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Former New Zealand PM on Asia’s strong growth, replacing the TPP, and the economic outlook for Cambodia

Former New Zealand Prime Minister John Key, photographed during an interview with The Post last week in Phnom Penh.
Former New Zealand Prime Minister John Key, photographed during an interview with The Post last week in Phnom Penh. Heng Chivoan

Former New Zealand PM on Asia’s strong growth, replacing the TPP, and the economic outlook for Cambodia

Asia is at the centre of a changing tide of geopolitical influence as US President Donald Trump distances himself from his predecessor’s “Pivot to Asia” policy and China seeks to further expand its influence. The Post’s Kali Kotoski sat down with John Key, former prime minister of New Zealand from 2008 to 2016, to discuss the current state of affairs in the region.

Following from your experience as prime minister and before that as an investment banker, what is your overall sense of the prospects for economic growth in Asia and the Asean region?
In terms of the region, I think there is no question that Asia will continue to be the primary source of global growth. China, though some say it is growing at a slightly nominal and slower rate than it was, has opened an enormous space as the driver of growth. And it is hard to see growth anywhere like that in Europe with Brexit, or in the US because it is such a well-developed economy. So the bottom line is that there is a lot growth left in the tank for Asia. For Cambodia specifically, I think the country is going through a natural evolutionary growth cycle as it turns into a middle-income economy. This will create significant challenges for keeping up with infrastructure, but as the consumer base gets wealthier and demands and expectations grow, this will create a lot of inbound capital investment.

What do you believe are the economic prospects for Cambodia?
I think for the long term, with the economy being dependent on low-income garment production and a low-wage economy, Cambodia will eventually shift to a much more service-oriented economy, particularly based around tourism. And this will grow, primarily from more Chinese tourist arrivals. Plus the relationship between the Cambodian and Chinese governments is very strong, and I think that if I come back in five years there will be a lot of Chinese here.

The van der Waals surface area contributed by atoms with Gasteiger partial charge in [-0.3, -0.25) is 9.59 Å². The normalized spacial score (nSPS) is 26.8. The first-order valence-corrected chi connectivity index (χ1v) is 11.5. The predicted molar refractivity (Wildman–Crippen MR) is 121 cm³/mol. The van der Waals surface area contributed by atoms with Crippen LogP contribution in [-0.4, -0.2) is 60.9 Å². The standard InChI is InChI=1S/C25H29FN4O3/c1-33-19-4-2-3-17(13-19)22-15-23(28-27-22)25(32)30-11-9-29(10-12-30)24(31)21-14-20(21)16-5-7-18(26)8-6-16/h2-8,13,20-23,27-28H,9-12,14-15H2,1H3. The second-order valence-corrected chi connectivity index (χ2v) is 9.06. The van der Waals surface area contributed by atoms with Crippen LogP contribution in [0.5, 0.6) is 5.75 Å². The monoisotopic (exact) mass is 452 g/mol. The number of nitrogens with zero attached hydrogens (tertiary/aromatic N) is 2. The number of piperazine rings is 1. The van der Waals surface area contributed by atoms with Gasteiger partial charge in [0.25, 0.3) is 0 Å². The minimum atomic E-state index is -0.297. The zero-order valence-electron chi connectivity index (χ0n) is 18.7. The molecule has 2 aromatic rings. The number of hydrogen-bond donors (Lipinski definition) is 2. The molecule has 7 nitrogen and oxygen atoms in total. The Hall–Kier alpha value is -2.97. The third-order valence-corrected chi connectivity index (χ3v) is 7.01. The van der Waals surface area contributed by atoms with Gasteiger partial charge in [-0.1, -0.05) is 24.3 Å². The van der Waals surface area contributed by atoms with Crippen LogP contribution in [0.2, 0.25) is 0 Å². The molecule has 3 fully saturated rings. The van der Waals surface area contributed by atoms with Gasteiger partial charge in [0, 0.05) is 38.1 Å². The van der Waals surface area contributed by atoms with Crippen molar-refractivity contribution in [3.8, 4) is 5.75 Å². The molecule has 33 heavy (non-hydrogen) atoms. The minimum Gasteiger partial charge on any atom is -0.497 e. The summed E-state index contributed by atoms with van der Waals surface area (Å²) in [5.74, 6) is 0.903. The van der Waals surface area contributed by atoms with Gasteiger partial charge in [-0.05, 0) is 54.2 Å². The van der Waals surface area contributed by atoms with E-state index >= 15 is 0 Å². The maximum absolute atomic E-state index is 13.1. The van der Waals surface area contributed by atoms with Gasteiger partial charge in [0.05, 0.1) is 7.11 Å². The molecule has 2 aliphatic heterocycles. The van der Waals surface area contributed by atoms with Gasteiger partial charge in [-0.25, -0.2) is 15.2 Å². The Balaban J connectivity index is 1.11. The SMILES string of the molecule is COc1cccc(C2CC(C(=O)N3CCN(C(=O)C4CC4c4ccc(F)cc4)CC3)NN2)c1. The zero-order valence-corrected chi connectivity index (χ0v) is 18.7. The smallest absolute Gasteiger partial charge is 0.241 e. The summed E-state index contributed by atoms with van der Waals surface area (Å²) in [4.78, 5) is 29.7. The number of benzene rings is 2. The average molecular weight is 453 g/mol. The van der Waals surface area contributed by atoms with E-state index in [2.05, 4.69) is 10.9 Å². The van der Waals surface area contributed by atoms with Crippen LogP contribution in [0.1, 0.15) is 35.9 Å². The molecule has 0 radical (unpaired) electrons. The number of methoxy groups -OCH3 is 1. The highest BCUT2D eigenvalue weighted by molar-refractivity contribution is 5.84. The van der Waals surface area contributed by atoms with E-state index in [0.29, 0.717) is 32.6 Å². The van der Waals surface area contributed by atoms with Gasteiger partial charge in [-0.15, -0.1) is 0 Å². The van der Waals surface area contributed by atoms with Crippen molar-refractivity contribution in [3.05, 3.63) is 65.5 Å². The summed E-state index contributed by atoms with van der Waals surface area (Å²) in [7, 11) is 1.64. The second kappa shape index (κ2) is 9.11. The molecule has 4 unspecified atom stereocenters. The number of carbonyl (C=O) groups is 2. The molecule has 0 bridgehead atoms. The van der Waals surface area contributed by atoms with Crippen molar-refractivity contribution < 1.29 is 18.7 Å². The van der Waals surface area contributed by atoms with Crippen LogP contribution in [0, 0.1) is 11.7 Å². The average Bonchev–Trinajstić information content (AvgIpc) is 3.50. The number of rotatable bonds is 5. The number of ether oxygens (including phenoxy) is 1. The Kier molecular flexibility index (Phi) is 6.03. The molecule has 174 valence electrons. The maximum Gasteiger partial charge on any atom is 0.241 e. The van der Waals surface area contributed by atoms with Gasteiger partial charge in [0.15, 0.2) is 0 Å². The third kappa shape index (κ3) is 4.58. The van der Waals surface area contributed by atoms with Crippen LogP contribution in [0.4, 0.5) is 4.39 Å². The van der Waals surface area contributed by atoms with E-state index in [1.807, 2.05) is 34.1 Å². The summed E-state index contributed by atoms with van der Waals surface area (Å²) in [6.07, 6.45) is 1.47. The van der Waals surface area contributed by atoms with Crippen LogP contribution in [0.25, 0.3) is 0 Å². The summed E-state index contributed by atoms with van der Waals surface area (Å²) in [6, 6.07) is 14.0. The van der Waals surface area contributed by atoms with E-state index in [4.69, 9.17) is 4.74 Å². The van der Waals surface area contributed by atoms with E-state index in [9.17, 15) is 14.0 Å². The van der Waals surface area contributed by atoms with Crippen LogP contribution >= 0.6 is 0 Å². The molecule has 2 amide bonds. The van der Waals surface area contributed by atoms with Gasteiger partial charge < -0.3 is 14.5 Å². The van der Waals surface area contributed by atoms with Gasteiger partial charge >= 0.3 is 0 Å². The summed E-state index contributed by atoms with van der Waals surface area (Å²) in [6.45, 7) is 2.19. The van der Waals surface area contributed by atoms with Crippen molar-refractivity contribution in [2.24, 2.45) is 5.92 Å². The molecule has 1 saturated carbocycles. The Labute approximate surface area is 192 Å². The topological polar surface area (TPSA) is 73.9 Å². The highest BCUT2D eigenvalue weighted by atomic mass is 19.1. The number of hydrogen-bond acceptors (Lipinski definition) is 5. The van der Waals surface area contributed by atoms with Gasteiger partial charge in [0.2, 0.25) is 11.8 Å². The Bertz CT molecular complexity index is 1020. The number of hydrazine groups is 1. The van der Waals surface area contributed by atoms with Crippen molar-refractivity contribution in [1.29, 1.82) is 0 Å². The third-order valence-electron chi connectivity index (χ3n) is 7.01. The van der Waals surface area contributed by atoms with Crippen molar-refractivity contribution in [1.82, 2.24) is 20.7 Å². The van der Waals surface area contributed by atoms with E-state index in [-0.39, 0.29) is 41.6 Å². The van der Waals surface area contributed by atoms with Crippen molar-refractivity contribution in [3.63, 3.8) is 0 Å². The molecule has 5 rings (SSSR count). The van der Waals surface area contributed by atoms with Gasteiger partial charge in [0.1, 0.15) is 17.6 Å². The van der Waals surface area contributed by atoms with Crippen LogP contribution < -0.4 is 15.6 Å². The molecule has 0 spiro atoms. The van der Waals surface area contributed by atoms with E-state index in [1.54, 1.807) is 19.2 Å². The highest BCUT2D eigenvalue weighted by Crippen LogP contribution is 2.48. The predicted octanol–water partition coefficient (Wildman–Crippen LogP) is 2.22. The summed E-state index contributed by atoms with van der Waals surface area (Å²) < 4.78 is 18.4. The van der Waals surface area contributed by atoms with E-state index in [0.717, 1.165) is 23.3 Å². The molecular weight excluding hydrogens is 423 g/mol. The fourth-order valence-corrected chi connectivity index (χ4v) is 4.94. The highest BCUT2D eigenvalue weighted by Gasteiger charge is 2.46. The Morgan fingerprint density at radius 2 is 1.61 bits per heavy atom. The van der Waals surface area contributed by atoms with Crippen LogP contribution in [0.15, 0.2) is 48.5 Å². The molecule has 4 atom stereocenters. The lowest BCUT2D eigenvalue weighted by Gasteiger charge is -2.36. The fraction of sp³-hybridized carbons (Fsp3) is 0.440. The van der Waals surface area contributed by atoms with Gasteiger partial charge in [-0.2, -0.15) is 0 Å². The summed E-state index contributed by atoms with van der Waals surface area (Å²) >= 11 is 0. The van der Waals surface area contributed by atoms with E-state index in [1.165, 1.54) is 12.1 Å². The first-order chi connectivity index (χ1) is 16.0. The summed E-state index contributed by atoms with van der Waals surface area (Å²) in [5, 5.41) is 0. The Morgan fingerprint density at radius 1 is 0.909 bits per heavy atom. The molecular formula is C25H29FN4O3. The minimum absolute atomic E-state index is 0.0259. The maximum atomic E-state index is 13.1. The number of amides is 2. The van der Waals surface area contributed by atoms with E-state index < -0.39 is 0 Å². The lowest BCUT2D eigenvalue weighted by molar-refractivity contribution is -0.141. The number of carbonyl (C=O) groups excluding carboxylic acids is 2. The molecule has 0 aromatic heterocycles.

How does Cambodia move away from a low-wage, garment-based economy and attract more foreign direct investment?
The two biggest things for this are always stability and predictability. So if you are a foreign investor you want to know with a high degree of confidence that you can get your money in and can get your money out. And you want to feel confident with the rule of law and how it is actually used on the ground. I think where people get concerned, and when foreign capital dries up very quickly, is when government regulations in the labour sector fall behind.

New Zealand was a big supporter of the Trans-Pacific Partnership (TPP), of which Cambodia is excluded. After the US rejection of the TPP, do you see the Regional Comprehensive Economic Partnership (RCEP) taking its place?
Despite New Zealand being one of the strongest advocates of TPP, after speaking with Prime Minister Hun Sen, it is clear that Cambodia is very focused on RCEP. And it is quite possible, and ironic, that RCEP could get completed this year before the TPP is even introduced. But regardless, what New Zealand did was develop comprehensive free trade agreements to tap into a growing consumer base. And that is the same path Cambodia will eventually take.

As the US moves away from former President Obama’s Pivot to Asia policy, do you see the space and willingness for China to fill the void?
With the US not as engaged in Asia, China will continue to try to fill that void. And that is not something that should be taken as threatening because China just wants to lift more and more people out of poverty and drive economic growth. China is not going to sit back and wait for Donald Trump to make a move on trade if he doesn’t want to. So if China wants to do something, they will do so by pushing harder on RCEP. But if the United States and China can align themselves on an issue, that is a very powerful force.

This interview has been edited for length and clarity

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